The weekend rolled around, as it is wont to do, and I headed north to Malvern (Worcestershire). A garden stroll resulted in a surprise new species tick – a Hempiteran, the Hairy Shieldbug (Dolycoris baccarum). Pottering further around the garden, I examined spiders, spotted five 7-spot Ladybirds (Coccinella 7-punctata) and took photos of some hoverflies with the vague hope that I will get around to identifying them at some point!

End of the week, and time to head back to Dorset. Via Cambridge. Because I’m logical like that. No, truthfully it was to give Matt a lift back – typical train engineering works would have meant a very long and arduous journey for him. The warming autumn sunshine (with the right level of breeze) was a perfect for an afternoon walk. As I commented to Matt, there were much fewer butterflies as well as a number of other changes as the seasons plod on. The leaves are losing their green pigment, and flashes of yellow, orange, red and brown can be seen as the trees dance in the wind. Ivy flowers are starting to bloom, much to the delight of the pollinators, whilst the lanes are busy with local people foraging berries – blackberries, elderberries and of course sloes to make some sloe gin. Scrumptious!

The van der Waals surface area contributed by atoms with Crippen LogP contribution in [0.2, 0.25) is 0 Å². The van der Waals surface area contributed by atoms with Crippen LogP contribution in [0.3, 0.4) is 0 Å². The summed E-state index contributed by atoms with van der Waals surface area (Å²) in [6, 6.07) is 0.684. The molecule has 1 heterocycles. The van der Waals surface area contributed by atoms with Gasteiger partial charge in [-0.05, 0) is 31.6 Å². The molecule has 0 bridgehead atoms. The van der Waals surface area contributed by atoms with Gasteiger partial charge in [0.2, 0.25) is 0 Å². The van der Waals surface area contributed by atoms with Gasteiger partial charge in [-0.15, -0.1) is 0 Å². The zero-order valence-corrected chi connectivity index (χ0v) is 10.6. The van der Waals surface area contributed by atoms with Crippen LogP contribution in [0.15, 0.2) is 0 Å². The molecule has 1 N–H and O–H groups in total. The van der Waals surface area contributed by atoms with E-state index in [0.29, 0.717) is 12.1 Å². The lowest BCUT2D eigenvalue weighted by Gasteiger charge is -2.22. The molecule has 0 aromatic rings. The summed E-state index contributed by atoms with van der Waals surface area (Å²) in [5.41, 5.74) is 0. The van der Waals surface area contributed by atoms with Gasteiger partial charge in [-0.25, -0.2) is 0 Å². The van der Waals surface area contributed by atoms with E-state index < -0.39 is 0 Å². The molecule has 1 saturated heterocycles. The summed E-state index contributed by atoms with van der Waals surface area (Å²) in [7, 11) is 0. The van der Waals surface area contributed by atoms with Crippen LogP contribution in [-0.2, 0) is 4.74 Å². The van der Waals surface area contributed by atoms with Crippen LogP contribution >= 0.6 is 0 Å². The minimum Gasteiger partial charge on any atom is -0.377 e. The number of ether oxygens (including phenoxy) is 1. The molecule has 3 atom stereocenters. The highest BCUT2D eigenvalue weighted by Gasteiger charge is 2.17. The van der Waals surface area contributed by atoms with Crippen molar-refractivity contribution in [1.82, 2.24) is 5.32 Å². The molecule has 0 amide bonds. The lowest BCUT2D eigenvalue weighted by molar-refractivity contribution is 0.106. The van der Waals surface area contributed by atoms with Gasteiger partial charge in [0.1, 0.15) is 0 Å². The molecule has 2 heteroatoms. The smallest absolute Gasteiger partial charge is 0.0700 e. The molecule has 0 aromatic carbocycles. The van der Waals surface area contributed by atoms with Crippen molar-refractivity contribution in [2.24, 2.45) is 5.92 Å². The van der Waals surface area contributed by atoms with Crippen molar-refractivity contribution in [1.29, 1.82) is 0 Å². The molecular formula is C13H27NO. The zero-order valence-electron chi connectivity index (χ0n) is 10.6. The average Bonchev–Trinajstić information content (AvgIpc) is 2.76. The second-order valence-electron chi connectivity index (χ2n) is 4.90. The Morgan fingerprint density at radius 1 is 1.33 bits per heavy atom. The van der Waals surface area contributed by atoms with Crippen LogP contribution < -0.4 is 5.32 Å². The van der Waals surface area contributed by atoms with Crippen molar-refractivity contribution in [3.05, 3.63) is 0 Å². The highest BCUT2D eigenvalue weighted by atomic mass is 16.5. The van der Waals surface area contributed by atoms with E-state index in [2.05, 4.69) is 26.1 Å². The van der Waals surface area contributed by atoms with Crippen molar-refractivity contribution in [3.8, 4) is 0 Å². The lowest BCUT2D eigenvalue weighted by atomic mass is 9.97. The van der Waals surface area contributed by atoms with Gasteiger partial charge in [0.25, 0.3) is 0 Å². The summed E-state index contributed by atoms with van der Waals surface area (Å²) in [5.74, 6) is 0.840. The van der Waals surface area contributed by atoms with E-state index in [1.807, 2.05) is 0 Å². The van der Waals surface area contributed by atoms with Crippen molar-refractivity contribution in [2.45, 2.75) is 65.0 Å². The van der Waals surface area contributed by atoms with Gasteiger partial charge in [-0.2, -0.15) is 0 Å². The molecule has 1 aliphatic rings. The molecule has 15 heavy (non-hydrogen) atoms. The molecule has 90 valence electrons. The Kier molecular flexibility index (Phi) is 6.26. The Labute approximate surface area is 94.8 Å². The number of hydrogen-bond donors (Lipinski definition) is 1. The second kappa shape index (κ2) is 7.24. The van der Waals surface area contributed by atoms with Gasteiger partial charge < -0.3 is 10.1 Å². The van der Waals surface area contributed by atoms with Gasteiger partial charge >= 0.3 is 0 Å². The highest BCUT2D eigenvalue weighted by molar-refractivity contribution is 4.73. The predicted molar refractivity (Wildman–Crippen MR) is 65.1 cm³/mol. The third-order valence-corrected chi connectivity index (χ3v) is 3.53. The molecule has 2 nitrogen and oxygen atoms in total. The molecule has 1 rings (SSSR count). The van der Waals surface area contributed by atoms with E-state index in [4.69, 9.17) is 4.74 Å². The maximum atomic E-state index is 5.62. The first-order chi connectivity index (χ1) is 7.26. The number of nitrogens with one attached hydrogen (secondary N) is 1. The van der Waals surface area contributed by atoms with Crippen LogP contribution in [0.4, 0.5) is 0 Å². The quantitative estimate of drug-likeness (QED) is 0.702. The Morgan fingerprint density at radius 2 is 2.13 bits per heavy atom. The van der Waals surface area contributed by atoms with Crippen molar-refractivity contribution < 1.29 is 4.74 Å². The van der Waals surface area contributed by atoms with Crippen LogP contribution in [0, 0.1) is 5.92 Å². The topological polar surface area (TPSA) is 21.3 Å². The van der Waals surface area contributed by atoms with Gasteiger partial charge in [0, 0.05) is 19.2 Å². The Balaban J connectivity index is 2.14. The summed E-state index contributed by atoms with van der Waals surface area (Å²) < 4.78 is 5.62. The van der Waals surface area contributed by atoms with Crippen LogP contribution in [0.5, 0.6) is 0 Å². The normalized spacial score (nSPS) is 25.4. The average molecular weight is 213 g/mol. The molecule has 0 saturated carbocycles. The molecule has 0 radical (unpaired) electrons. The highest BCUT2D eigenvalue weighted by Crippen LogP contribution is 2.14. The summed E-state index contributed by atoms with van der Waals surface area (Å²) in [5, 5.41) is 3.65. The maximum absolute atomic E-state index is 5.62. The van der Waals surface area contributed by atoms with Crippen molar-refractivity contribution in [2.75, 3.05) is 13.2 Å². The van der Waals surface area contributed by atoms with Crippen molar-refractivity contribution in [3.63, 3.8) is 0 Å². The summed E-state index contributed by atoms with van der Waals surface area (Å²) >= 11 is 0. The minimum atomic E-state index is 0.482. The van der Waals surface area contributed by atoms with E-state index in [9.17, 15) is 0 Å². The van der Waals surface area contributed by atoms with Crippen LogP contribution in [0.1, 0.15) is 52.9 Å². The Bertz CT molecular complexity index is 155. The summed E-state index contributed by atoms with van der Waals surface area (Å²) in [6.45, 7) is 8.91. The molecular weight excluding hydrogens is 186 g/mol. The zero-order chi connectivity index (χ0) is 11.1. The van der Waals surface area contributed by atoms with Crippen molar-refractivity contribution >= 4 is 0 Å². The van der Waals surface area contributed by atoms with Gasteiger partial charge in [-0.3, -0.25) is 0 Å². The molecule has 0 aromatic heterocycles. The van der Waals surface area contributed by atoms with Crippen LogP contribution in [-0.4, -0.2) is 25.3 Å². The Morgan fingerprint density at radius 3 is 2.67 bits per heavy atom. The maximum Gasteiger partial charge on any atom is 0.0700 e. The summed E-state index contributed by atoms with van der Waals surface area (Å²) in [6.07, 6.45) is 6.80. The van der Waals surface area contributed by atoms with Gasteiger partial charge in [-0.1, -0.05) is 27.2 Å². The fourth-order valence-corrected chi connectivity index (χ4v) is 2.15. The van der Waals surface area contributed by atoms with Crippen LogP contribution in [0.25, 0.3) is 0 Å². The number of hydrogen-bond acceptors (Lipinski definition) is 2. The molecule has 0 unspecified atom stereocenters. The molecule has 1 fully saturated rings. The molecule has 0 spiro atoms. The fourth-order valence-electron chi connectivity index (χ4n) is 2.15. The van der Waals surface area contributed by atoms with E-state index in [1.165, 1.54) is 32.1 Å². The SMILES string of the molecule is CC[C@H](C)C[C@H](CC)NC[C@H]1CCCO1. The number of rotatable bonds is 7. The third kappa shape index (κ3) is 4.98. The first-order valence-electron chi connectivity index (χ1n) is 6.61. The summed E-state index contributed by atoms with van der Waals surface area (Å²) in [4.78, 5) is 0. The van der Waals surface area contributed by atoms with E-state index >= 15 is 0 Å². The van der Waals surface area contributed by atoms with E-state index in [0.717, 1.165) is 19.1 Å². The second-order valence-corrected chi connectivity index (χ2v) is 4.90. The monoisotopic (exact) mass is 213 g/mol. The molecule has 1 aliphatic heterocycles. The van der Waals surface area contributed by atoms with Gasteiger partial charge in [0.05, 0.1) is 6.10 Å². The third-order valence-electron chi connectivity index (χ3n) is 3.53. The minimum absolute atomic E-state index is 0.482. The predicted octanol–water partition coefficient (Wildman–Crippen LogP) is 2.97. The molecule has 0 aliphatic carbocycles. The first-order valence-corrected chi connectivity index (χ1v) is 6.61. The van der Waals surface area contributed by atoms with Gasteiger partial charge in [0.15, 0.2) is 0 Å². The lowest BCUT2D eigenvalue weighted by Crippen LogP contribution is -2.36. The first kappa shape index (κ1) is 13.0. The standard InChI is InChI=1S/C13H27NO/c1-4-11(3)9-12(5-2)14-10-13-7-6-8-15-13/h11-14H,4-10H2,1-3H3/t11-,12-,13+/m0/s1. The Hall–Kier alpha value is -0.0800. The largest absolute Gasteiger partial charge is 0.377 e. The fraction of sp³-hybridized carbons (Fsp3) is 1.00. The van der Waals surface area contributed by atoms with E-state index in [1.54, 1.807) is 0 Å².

The postings on this site are my own and don’t necessarily represent Dorset Wildlife Trust’s positions, strategies or opinions (or any other organisation or individuals for that matter).